Lamar Fike: Member of Elvis Presley's famed inner circle, the Memphis Mafia

Lamar Fike was one of Elvis Presley's career-long entourage who became the singer's friends, foils, scapegoats, bodyguards, road managers, lighting technicians, punchbags, babysitters (for the singer himself) and procurers of girls, pills or sweets. Or, as Fike put it, "his buffer zone."

The group of men, and one woman, became known as "The Memphis Mafia", not least because of their black mohair suits, sunglasses at night and black limos. The term stuck and was generally used, including by Elvis and themselves, with considerable irony. Elvis considered his "mafia" as his extended family and there is a school of thought that he kept such old friends around him to protect him from the advances of the real mob, particularly during his Las Vegas years, when he was said to have received offers that must have been difficult to refuse.

Lamar Fike was born in 1935 in Cleveland, Mississippi, by the side of Route 61, which runs north-south through the entire country, including past the Duluth birthplace of Bob Dylan, who preferred to call it Highway 61. Fike spent much of his boyhood in the small town of Mart, Texas, close to Waco, before his family moved, as Elvis's did, to Memphis, Tennessee, to seek work when he was a teenager. After attending the Columbia Military Academy in Tennessee, graduating in 1954, Fike bumped into the young Elvis in Memphis before the latter burst onto the scene, and joined his entourage in 1957, by which time Elvis was already the hottest property in pop music.        

Fike began working for him for no pay – Elvis preferred to tip his entourage with flash cars or houses for their parents. Fike remained one of his closest aides until the singer's death in 1977. He first got to know him through Elvis's mother, Gladys, and it was she who told her son to trust their fellow Mississippian before she died in 1958, just as Elvis was conquering the world. Fike became an intimate member of the Memphis Mafia, whose relationship to Presley was described by one writer as "like a football scrum after a loose ball." Mutual friends say it was more to protect Presley than to make money from him that Fike volunteered for the US army when the singer was called up in 1958. Fike was turned down because of his weight (the reason the singer nicknamed him "Buddha"), but he followed Presley to Germany. The singer, while still being paid the standard GI pay of $78 a week, was allowed to live off-base with his father, grandmother, Fike and another member of the Memphis Mafia, Red West.

It was Fike who introduced the rock'n'roll star to a 14-year-old girl called Priscilla Beaulieu, the singer's future wife and mother of his child, Lisa Marie Presley. Fike always insisted that Priscilla's father cornered Elvis into marrying Priscilla.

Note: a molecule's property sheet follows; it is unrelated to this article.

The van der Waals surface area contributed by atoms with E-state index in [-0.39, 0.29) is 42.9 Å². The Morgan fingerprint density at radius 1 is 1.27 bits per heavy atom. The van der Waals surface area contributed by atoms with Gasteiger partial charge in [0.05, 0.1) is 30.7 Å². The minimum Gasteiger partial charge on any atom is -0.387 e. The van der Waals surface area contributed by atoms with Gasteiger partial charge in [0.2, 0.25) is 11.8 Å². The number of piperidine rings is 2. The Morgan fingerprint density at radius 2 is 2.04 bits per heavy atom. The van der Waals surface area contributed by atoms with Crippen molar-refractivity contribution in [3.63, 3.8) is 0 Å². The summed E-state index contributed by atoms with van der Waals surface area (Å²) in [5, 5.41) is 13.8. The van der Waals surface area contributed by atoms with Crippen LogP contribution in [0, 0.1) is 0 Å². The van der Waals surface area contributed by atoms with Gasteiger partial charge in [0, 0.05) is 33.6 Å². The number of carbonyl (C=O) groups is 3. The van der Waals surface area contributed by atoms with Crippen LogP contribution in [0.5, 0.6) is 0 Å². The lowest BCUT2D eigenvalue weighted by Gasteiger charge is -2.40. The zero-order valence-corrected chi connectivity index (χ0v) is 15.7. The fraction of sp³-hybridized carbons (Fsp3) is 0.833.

"When I found out their relationship was more than just necking, I was afraid we were all going to prison without a trial," Fike recalled. "Elvis told me he had the whole thing in control. I said, 'I hope you do, otherwise they'll ship us home in a goddam cage!'"

It was Fike, too, who had introduced Presley to a girl called Anita Wood, whom the singer dated for five years until 1958 and who Elvis's mother hoped would be her daughter-in-law. When Elvis and Wood were photographed kissing passionately before he left for Germany, Fike, and most of the world, assumed Wood would eventually become Mrs Presley. According to Fike and Wood, however, Elvis's manager, Tom Parker, "the Colonel", who preferred to keep his client as the world's most eligible bachelor, managed to edge Wood out of Elvis's life.

Fike recalled the 19-year-old Wood's first date with Elvis, when she had to share the singer's limo with Fike and two other members of the Memphis Mafia, stopping off to buy "dozens of hamburgers" before going to Presley's newly-bought Memphis Mansion, Graceland, where he showed her what she called "the biggest bed I have ever seen." What Fike described as Elvis's "lure" did not work that night and, according to Wood, he behaved "like a true southern gentleman" and drove her home. The "lure", according to Fike, worked next time around and Elvis and Wood became lovers. Asked why Elvis did not marry Wood, Fike, though never a great fan of Tom Parker, said simply: "the Atlantic Ocean" – a reference to Elvis's service in Germany.

Among Fike's recollections was the actress Natalie Wood drinking with Elvis in his penthouse at the Beverly Wilshire hotel in Los Angeles. "She got upset at Elvis for not paying attention to her... so she opened the window and sat on the ledge. I told Elvis she was going to jump and he said, 'no she won't. She just wants attention'. We finally talked her back in."